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The term idioms is used in the community to mean either of two distinct (but overlapping) groups of expressions:

  • Idiomatic expression, that is, a construct that is often employed by experienced APLers and that these can therefore spot and understand without thinking about their constituent parts.
  • Optimised phrase, that is, a string of tokens that the interpreter recognises as a whole, directly computing a result rather than evaluating each in turn.

These constructs are not necessarily optimal, and on occasion, they are later found to have flaws.

Ironically, the most common meaning of idiom, "a phrase or expression that typically presents a figurative, non-literal meaning attached to the phrase",[1] is never used in the context of APL, effectively rendering the word idiom an actual idiom in the most common sense of the word.

Idiomatic expressions

Some constructs tend to be needed often, and either lend themselves well to one particular phrasing, or is generally taught with a single spelling such that this spelling propagates throughout the community. Examples include:

  • X(≠⊆⊢)Y (using Dyalog APL or similar) or (XY)Y (using APL2 or similar) is often employed to split a character vector Y on a separator character X.
  • ((⍳⍴Y)=YY)/Y (or similar), which for several decades was used to find the unique elements of Y in dialects without the primitive, including in many well-regarded works.[2] However, at Dyalog '17, Roger Hui presented his findings that this historical expression for Unique (which was used internally for the primitive) was was wrong on floating point numbers, due to some false assumptions about Index of,[3] and suggested a more involved model.[4]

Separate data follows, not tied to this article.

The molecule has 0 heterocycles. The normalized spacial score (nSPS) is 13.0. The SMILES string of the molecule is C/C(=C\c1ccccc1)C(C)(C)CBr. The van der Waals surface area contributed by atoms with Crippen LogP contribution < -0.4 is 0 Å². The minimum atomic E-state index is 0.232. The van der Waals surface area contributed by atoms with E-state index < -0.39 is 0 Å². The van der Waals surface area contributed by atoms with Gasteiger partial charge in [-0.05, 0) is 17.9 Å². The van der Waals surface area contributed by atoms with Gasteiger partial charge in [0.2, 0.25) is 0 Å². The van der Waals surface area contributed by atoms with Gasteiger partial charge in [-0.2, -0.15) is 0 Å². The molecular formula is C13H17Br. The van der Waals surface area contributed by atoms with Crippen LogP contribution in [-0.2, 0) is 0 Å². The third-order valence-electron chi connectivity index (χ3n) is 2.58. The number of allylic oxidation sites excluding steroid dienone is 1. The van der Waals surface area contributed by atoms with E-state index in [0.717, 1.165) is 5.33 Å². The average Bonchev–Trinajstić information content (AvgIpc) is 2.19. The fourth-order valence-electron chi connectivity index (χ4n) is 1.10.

Optimised phrases

A technique for increasing the performance of an interpreter is executing select idiomatic expressions as single units, instead of going through their constituent parts. This allows using alternate algorithms for achieving the result, which might be faster and/or use less memory. Examples include:

  • ↓⍉↑Y (in Dyalog APL or similar) or ↓⍉⊃Y (in APL2 or similar) to "transpose" a vector of vectors, also known as zipping. Applying Mix ( or ) would temporarily create a matrix containing all the elements, thus requiring a large contiguous memory allocation, whereas the result goes back to only requiring multiple smaller allocations. Computing the final result directly can be the difference between being able to perform the operation and exceeding memory limits.
  • {[]} to sort: It is often faster to sort than grade, but most implementations do not include sorting primitives. Therefore, recognising this and similar constructs, allows the interpreter to speed up sorting. The idiom has, however, the downside of only working with vectors, while higher-rank arrays would need trailing semicolons inside the |square bracket. Dyalog APL therefore added {(⊂⍋)} as an alternative, rank-agnostic idiom.

See also

External links


  1. Wikipedia. Idiom. Retrieved 2023-08-06.
  2. Including:
    1. Macklin, D., The APL Handbook of Techniques, 1978, page 32.
    2. Iverson, K.E., Operators and Functions, 1978, section 16.
    3. Iverson, K.E., Programming Style in APL, 1978, section 3.
    4. Berry, P.C., SHARP APL Reference Manual, 1979, page 154.
    5. Cheney, C.M., APL*PLUS Nested Arrays System, 1981, page 10.
    6. Iverson, K.E., Rationalized APL, 1983, section J.
    7. Gilman, L., and A. Rose, APL An Interactive Approach, third edition, 1984, page 119.
    8. Hui, R.K.W., Some Uses of { and }, 1987, section A.4.
    9. Brown, J.A., S. Pakin, and R. Polivka, APL2 at a Glance, 1988, page 222.
    10. FinnAPL idiom library, #205.
    11. Legrand, B., Mastering Dyalog APL, 2009, page 131.
  3. Hui, Roger. D07: Index-Of on Multiple Floats. Dyalog '17.
  4. Hui, Roger. D10: Tolerant Unique. Dyalog '17.

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